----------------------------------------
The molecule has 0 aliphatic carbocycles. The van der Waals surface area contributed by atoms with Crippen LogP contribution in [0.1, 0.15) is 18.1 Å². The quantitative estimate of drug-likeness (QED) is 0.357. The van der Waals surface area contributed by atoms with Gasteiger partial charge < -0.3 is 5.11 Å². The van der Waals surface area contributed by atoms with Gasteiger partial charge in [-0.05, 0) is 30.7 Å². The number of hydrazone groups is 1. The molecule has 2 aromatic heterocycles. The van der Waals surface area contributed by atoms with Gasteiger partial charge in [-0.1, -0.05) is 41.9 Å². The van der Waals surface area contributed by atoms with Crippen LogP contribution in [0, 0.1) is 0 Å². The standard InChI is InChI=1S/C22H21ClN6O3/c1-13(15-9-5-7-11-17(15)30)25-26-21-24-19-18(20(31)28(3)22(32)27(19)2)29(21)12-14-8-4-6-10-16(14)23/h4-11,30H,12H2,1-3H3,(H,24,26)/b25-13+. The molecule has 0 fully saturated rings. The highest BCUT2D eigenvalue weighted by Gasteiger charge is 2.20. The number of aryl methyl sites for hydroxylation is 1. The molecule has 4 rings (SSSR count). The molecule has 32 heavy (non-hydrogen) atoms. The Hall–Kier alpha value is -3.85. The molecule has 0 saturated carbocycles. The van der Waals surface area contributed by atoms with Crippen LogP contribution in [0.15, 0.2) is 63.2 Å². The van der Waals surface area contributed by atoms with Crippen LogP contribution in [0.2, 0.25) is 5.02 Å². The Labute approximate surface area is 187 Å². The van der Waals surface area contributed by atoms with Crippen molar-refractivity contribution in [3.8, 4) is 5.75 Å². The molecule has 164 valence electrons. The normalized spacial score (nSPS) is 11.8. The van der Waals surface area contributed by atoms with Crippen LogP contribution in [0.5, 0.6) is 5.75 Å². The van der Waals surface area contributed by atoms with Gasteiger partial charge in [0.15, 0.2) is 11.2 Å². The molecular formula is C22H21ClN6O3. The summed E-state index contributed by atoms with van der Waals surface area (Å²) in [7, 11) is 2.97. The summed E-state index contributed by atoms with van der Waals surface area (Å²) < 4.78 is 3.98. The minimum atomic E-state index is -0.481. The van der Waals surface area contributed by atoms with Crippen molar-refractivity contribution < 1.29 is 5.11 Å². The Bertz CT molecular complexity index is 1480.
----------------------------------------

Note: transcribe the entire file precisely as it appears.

The molecule has 0 aliphatic carbocycles. The van der Waals surface area contributed by atoms with Crippen LogP contribution in [0.1, 0.15) is 18.1 Å². The quantitative estimate of drug-likeness (QED) is 0.357. The van der Waals surface area contributed by atoms with Gasteiger partial charge < -0.3 is 5.11 Å². The van der Waals surface area contributed by atoms with Gasteiger partial charge in [-0.05, 0) is 30.7 Å². The number of hydrazone groups is 1. The molecule has 2 aromatic heterocycles. The van der Waals surface area contributed by atoms with Gasteiger partial charge in [-0.1, -0.05) is 41.9 Å². The van der Waals surface area contributed by atoms with Crippen LogP contribution in [0, 0.1) is 0 Å². The standard InChI is InChI=1S/C22H21ClN6O3/c1-13(15-9-5-7-11-17(15)30)25-26-21-24-19-18(20(31)28(3)22(32)27(19)2)29(21)12-14-8-4-6-10-16(14)23/h4-11,30H,12H2,1-3H3,(H,24,26)/b25-13+. The molecule has 0 fully saturated rings. The highest BCUT2D eigenvalue weighted by Gasteiger charge is 2.20. The number of aryl methyl sites for hydroxylation is 1. The molecule has 4 rings (SSSR count). The molecule has 32 heavy (non-hydrogen) atoms. The Hall–Kier alpha value is -3.85. The molecule has 0 saturated carbocycles. The van der Waals surface area contributed by atoms with Crippen LogP contribution in [0.15, 0.2) is 63.2 Å². The van der Waals surface area contributed by atoms with Crippen LogP contribution in [0.2, 0.25) is 5.02 Å². The Labute approximate surface area is 187 Å². The van der Waals surface area contributed by atoms with Crippen molar-refractivity contribution in [3.8, 4) is 5.75 Å². The molecule has 164 valence electrons. The normalized spacial score (nSPS) is 11.8. The van der Waals surface area contributed by atoms with Crippen LogP contribution in [0.5, 0.6) is 5.75 Å². The van der Waals surface area contributed by atoms with Gasteiger partial charge in [0.15, 0.2) is 11.2 Å². The molecular formula is C22H21ClN6O3. The summed E-state index contributed by atoms with van der Waals surface area (Å²) in [7, 11) is 2.97. The summed E-state index contributed by atoms with van der Waals surface area (Å²) < 4.78 is 3.98. The minimum atomic E-state index is -0.481. The van der Waals surface area contributed by atoms with Crippen molar-refractivity contribution < 1.29 is 5.11 Å². The Bertz CT molecular complexity index is 1480.